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Cable Technology Feature Article

July 16, 2012

DirecTV vs. Viacom Leaves No Real Winners

By Oliver VanDervoort, Contributing Writer

The battle currently being waged between DirecTV (News - Alert) and Viacom is certainly nothing new. Every year there seems to be a dispute between a cable company and a satellite dish network. Most of these disputes are eventually settled within a couple of days of the content being pulled off the air. This particular dispute is especially nasty because of how long it has continued. When these fights start, one of the keys for both sides is to blame the other. The question remains, does it matter who is to blame when almost all viewers know is that they can’t get their favorite content anymore?

There are reasons why both companies should want to resolve this problem as fast as humanly possible. One of the key selling points for DirecTV is that they offer all the same channels that regular cable does for less cost. If they start losing networks it is a safe bet they will also be losing customers before too long. Viacom (News - Alert), at first glance seems to be in a slightly stronger position because they can hope that DirecTV users will simply defect to cable and return to watching shows like “the Daily Show,” and “iCarly.” The danger both companies run is upsetting their customers, the people who seem to be innocent bystanders in these fights each and every time.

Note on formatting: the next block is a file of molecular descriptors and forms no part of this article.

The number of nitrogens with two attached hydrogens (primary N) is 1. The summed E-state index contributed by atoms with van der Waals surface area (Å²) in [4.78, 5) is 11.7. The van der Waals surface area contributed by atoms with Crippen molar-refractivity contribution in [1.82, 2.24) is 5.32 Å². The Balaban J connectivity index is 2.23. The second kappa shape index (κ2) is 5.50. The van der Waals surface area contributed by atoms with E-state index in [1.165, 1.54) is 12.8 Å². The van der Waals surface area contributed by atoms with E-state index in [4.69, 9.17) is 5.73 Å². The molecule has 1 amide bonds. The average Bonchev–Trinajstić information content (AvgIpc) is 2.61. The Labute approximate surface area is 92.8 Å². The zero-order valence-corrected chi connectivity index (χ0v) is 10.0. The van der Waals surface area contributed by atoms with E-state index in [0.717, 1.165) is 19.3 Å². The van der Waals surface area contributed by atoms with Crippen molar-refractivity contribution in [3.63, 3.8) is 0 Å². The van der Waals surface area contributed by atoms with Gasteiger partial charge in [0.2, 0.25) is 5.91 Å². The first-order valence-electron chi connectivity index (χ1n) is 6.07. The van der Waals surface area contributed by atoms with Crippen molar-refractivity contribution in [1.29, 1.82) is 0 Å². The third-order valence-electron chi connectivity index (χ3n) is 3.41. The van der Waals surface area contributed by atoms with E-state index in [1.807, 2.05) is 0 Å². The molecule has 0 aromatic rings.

The real heart of the argument involves more than just whether people are willing to pay for satellite or terrestrial cable. At its real heart, most of the cable carriage disputes involved the many different ways people can now watch television episodes. DirecTV for one has said they shouldn’t have to pay as much for carrying companies like Viacom anymore because the service is no longer one of a kind. It appears that cable companies and networks alike are going to have to make an adjustment to how they value programming and viewership because downloading and streaming shows is certainly not going away. These sorts of disputes are the kind that are only going to convince more viewers they don’t need cable providers at all.

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Edited by Brooke Neuman

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